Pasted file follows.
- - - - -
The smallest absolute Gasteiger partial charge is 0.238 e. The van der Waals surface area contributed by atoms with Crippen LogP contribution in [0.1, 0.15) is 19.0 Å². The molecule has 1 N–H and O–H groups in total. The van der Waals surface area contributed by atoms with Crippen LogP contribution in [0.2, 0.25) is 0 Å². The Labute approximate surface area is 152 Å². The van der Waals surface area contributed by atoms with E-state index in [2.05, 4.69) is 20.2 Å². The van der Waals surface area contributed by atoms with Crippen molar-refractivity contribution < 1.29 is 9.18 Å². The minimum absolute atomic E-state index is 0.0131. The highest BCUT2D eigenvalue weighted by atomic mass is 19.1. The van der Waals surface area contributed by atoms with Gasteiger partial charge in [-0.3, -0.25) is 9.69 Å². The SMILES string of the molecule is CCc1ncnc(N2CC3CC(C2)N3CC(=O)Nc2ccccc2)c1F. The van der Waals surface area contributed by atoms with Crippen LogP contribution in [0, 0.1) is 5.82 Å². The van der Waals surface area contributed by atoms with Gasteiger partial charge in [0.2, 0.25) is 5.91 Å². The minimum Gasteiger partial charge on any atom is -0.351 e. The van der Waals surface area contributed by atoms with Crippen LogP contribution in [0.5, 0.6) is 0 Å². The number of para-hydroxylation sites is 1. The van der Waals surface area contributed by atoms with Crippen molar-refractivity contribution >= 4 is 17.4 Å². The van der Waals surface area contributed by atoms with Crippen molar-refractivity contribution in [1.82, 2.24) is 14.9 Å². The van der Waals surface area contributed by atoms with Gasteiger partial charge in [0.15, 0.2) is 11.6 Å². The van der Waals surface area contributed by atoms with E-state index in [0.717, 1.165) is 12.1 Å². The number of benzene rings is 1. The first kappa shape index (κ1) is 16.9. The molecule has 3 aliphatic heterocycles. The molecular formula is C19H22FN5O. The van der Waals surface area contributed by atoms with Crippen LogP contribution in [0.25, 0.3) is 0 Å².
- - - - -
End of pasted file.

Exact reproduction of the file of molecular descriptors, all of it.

The smallest absolute Gasteiger partial charge is 0.238 e. The van der Waals surface area contributed by atoms with Crippen LogP contribution in [0.1, 0.15) is 19.0 Å². The molecule has 1 N–H and O–H groups in total. The van der Waals surface area contributed by atoms with Crippen LogP contribution in [0.2, 0.25) is 0 Å². The Labute approximate surface area is 152 Å². The van der Waals surface area contributed by atoms with E-state index in [2.05, 4.69) is 20.2 Å². The van der Waals surface area contributed by atoms with Crippen molar-refractivity contribution < 1.29 is 9.18 Å². The minimum absolute atomic E-state index is 0.0131. The highest BCUT2D eigenvalue weighted by atomic mass is 19.1. The van der Waals surface area contributed by atoms with Gasteiger partial charge in [-0.3, -0.25) is 9.69 Å². The SMILES string of the molecule is CCc1ncnc(N2CC3CC(C2)N3CC(=O)Nc2ccccc2)c1F. The van der Waals surface area contributed by atoms with Crippen LogP contribution in [0, 0.1) is 5.82 Å². The van der Waals surface area contributed by atoms with Gasteiger partial charge in [0.2, 0.25) is 5.91 Å². The minimum Gasteiger partial charge on any atom is -0.351 e. The van der Waals surface area contributed by atoms with Crippen LogP contribution in [0.5, 0.6) is 0 Å². The number of para-hydroxylation sites is 1. The van der Waals surface area contributed by atoms with Crippen molar-refractivity contribution >= 4 is 17.4 Å². The van der Waals surface area contributed by atoms with Crippen molar-refractivity contribution in [1.82, 2.24) is 14.9 Å². The van der Waals surface area contributed by atoms with Gasteiger partial charge in [0.15, 0.2) is 11.6 Å². The van der Waals surface area contributed by atoms with E-state index in [0.717, 1.165) is 12.1 Å². The number of benzene rings is 1. The first kappa shape index (κ1) is 16.9. The molecule has 3 aliphatic heterocycles. The molecular formula is C19H22FN5O. The van der Waals surface area contributed by atoms with Crippen LogP contribution in [0.25, 0.3) is 0 Å².